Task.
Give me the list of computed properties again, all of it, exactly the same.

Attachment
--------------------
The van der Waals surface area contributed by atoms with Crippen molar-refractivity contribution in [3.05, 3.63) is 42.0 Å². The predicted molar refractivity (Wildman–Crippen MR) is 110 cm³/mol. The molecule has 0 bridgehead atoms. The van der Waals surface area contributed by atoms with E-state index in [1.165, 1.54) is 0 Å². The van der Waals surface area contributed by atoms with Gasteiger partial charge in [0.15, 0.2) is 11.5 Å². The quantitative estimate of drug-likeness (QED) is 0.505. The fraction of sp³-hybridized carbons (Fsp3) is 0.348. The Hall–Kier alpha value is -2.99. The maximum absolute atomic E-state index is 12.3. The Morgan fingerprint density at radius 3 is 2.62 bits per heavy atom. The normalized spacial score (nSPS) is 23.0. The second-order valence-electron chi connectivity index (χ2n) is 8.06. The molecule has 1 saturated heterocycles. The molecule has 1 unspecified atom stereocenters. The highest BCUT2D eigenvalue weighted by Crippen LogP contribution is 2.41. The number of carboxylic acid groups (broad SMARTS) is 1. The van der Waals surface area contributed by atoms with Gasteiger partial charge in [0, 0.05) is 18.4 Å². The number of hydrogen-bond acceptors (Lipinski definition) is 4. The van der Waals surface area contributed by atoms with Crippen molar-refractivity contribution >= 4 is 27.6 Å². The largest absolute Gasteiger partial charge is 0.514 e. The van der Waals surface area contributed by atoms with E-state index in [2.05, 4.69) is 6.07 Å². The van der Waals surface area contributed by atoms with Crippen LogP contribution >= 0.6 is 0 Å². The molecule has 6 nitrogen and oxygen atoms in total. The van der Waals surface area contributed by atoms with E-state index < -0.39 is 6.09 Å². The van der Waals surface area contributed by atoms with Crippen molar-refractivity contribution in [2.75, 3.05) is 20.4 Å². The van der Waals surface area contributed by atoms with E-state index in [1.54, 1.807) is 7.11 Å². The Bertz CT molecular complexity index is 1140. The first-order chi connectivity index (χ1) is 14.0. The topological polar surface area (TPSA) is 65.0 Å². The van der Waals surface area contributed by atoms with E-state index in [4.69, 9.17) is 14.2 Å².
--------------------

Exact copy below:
The van der Waals surface area contributed by atoms with Crippen molar-refractivity contribution in [3.05, 3.63) is 42.0 Å². The predicted molar refractivity (Wildman–Crippen MR) is 110 cm³/mol. The molecule has 0 bridgehead atoms. The van der Waals surface area contributed by atoms with E-state index in [1.165, 1.54) is 0 Å². The van der Waals surface area contributed by atoms with Gasteiger partial charge in [0.15, 0.2) is 11.5 Å². The quantitative estimate of drug-likeness (QED) is 0.505. The fraction of sp³-hybridized carbons (Fsp3) is 0.348. The Hall–Kier alpha value is -2.99. The maximum absolute atomic E-state index is 12.3. The Morgan fingerprint density at radius 3 is 2.62 bits per heavy atom. The normalized spacial score (nSPS) is 23.0. The second-order valence-electron chi connectivity index (χ2n) is 8.06. The molecule has 1 saturated heterocycles. The molecule has 1 unspecified atom stereocenters. The highest BCUT2D eigenvalue weighted by Crippen LogP contribution is 2.41. The number of carboxylic acid groups (broad SMARTS) is 1. The van der Waals surface area contributed by atoms with Gasteiger partial charge in [0, 0.05) is 18.4 Å². The number of hydrogen-bond acceptors (Lipinski definition) is 4. The van der Waals surface area contributed by atoms with Crippen molar-refractivity contribution >= 4 is 27.6 Å². The largest absolute Gasteiger partial charge is 0.514 e. The van der Waals surface area contributed by atoms with E-state index in [2.05, 4.69) is 6.07 Å². The van der Waals surface area contributed by atoms with Crippen LogP contribution >= 0.6 is 0 Å². The molecule has 6 nitrogen and oxygen atoms in total. The van der Waals surface area contributed by atoms with E-state index < -0.39 is 6.09 Å². The van der Waals surface area contributed by atoms with Crippen molar-refractivity contribution in [2.75, 3.05) is 20.4 Å². The van der Waals surface area contributed by atoms with E-state index in [1.54, 1.807) is 7.11 Å². The Bertz CT molecular complexity index is 1140. The first-order chi connectivity index (χ1) is 14.0. The topological polar surface area (TPSA) is 65.0 Å². The van der Waals surface area contributed by atoms with E-state index in [4.69, 9.17) is 14.2 Å².